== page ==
Trina: Wow, what you said is profound. A lot aren’t showing up and a lot of people aren’t showing up because there is a lot of work to be done with any business that you have. What do you have to say to the leaders, entrepreneurs, pastors and ministers that may read this magazine that may need to go after their next business? They are at one point of success and they are comfortable. How do we stay hungry to go the next level?
Farrah: The first thing I would say to leaders, and you talked about pastors and you talked about entrepreneurs. I would ask them to ask themselves, “Can God trust you?”– I would say with the few P’s– with His people, with His privilege and with His power and the fourth ‘P’ is basically your personality. A lot of times we are successful but are we significant. Especially with Black people, we have a lot of Black people in high places but when we get there we forget. We forget that we stand on the shoulder of giants. We are the descendants of royalty and the people who have taken the greatest fall ever! So everything that we do, we have to think how it’s helping or advancing my people. So I would say, “Can God trust you?” In West Africa, the Ekon people, when they install someone into royalty, into a position of power or influence, they give them a hand which is like a statue piece with an egg in the middle of the hand. What that represents is the hand represents the power and the egg represents the people. You can be selfish and make scramble eggs for yourself. You can be rough and crush the egg or you can nurture it to grow. So we call ourselves leaders or role models or public figures. We have to understand the power that we have and the fact that we need to really move our people forward because every other race has mastered unity. Their good ole boy network but we as people are so busy trying to out dress each other. I got to look better than you and I got to out get you that we can’t move forward together. And that’s the key; I would say that my corporation is nothing without my people’s cooperation. So I would ask that we remember that we did not get here by ourselves. And even with the Civil Rights Movement, a lot of people would say, “Civil Rights did not write my résumé.” As Rev. Sharpton always talks about it “but it made somebody read it and that’s the key.”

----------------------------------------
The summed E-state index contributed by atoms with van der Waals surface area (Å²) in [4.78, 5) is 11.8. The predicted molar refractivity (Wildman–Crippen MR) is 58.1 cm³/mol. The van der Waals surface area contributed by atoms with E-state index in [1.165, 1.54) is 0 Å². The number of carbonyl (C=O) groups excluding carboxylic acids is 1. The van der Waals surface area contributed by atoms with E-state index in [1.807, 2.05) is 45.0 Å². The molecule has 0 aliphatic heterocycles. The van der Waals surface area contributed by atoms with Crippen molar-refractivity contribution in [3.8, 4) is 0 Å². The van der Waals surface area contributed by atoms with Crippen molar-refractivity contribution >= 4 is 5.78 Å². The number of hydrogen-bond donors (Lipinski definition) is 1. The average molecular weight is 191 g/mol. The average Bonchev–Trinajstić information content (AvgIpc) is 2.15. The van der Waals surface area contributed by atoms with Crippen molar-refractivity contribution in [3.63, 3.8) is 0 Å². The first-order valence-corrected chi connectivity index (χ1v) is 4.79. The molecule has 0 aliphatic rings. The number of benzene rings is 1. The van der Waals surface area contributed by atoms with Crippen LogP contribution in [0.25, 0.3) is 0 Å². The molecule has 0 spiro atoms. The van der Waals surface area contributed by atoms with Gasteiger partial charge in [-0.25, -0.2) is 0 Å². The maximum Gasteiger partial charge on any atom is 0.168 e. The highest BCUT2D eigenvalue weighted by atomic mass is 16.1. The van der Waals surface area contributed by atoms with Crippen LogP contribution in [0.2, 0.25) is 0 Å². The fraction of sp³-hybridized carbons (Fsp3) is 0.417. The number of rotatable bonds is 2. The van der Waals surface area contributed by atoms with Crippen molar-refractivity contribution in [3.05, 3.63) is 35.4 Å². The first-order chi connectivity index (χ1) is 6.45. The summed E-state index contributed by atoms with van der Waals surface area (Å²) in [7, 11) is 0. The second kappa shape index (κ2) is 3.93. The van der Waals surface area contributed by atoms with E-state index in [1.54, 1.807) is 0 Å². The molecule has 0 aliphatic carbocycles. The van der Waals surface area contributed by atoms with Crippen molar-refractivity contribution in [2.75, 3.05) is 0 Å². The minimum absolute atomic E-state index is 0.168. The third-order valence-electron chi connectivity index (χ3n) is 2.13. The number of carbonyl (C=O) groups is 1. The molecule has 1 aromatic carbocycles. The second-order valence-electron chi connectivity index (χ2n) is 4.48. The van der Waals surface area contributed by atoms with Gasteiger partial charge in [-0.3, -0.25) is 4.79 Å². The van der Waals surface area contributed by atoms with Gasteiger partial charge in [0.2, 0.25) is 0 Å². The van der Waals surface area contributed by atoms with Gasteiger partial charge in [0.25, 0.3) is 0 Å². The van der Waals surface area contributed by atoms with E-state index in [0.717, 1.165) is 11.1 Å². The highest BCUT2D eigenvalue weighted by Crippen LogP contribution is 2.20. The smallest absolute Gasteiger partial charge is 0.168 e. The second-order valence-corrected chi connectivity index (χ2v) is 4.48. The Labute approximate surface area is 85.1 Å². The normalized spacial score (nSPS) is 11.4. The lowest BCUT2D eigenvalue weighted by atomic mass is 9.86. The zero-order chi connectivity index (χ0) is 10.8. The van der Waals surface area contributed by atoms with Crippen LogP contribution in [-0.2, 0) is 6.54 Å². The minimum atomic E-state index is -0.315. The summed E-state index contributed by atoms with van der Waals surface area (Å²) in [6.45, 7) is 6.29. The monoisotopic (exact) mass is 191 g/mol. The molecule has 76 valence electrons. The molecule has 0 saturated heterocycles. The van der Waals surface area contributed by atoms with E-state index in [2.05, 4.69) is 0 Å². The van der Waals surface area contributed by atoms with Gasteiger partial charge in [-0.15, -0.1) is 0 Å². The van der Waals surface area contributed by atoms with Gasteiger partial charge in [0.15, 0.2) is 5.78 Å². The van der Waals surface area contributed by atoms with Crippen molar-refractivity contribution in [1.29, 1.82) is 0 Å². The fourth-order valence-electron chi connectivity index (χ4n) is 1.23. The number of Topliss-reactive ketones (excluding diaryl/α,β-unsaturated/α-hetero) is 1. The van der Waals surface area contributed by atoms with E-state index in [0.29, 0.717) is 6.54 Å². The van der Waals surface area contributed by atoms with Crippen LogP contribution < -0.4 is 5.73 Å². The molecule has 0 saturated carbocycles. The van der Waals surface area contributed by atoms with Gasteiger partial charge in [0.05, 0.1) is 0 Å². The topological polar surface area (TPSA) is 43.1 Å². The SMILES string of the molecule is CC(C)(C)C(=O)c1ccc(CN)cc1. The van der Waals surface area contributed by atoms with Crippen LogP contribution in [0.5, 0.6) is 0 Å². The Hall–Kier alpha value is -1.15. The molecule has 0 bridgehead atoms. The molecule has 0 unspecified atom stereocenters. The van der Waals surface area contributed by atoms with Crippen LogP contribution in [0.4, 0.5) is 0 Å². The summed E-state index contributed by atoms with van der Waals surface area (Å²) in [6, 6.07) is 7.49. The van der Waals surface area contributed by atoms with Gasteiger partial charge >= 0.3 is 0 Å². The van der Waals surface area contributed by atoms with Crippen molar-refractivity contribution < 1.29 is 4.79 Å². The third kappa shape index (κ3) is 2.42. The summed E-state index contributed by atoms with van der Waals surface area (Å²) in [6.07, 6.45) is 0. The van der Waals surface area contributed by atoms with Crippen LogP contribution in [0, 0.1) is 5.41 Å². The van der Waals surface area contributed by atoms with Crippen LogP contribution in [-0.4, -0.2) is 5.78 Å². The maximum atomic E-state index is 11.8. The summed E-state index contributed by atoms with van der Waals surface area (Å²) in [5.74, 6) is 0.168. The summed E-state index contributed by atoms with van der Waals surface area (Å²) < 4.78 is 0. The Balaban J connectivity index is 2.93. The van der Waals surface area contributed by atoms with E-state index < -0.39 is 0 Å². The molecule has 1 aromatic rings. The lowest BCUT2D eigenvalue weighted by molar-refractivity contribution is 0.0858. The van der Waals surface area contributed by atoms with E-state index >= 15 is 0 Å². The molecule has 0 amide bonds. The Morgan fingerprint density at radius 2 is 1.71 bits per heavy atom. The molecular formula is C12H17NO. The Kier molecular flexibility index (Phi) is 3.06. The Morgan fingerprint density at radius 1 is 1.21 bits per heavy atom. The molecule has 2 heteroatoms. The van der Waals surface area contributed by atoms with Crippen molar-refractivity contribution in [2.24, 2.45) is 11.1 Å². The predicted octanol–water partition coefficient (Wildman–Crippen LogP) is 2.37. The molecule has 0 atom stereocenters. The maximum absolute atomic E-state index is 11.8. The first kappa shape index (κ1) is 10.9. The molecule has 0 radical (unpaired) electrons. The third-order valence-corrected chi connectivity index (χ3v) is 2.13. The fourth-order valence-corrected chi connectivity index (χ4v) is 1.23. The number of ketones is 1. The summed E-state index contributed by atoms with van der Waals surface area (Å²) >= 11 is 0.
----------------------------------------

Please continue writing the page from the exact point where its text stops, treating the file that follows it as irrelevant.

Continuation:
Trina: Awesome, you just said a mouth full and we could talk on this for days. Our race needs unity so much. If we came together and realized there is power in unity. In all your travels and everything you do, what is the main ingredient that we need as a race to make us better ourselves and better our communities?
Farrah: As we just talked, unity is the most important element. You look at one of the seven principles of Kwanzaa, Ujamaa– we need cooperative economics. So with cooperative economics we are able to no longer brag about that our buying power is roughly at one trillion dollars but we are actually able to build. We are the number one consumers. We are technically with the buying power strong, that we would be out of 196,940,000 square miles of the planet earth, we would be the 16 th richest nation in the world. We are really a nation within a nation that isn’t producing. Our biggest challenge is that a sense of pride comes from what you produce but for us our sense of pride has come from what we consume. So we end up buying things what I call Lie-ability, things that are in style today and will go out of style tomorrow. We become fuel for the economy. Where is our wholesale/retail distribution system? You go to Wal-Mart- -made in Korea, made in China. We are the only race of people that has an international stomach. We eat Chinese food, Italian food and pizza. We do not feed nor produce our own products. So I think that’s very important. Individual tiny snowflakes are meaningless but when they come together they become powerful enough to shut down cities and states. We too have that same power. So I think that unity is very important and also cooperative economics.
Trina: Awesome! Awesome! You know I’m so glad to speak to you because it’s powerful what you are saying about cooperative economics. I see everything you are doing and I could go on and on about everything you do. What is the Farrah Gray Foundation doing right now to help our communities and what are you guys going to be doing in the future?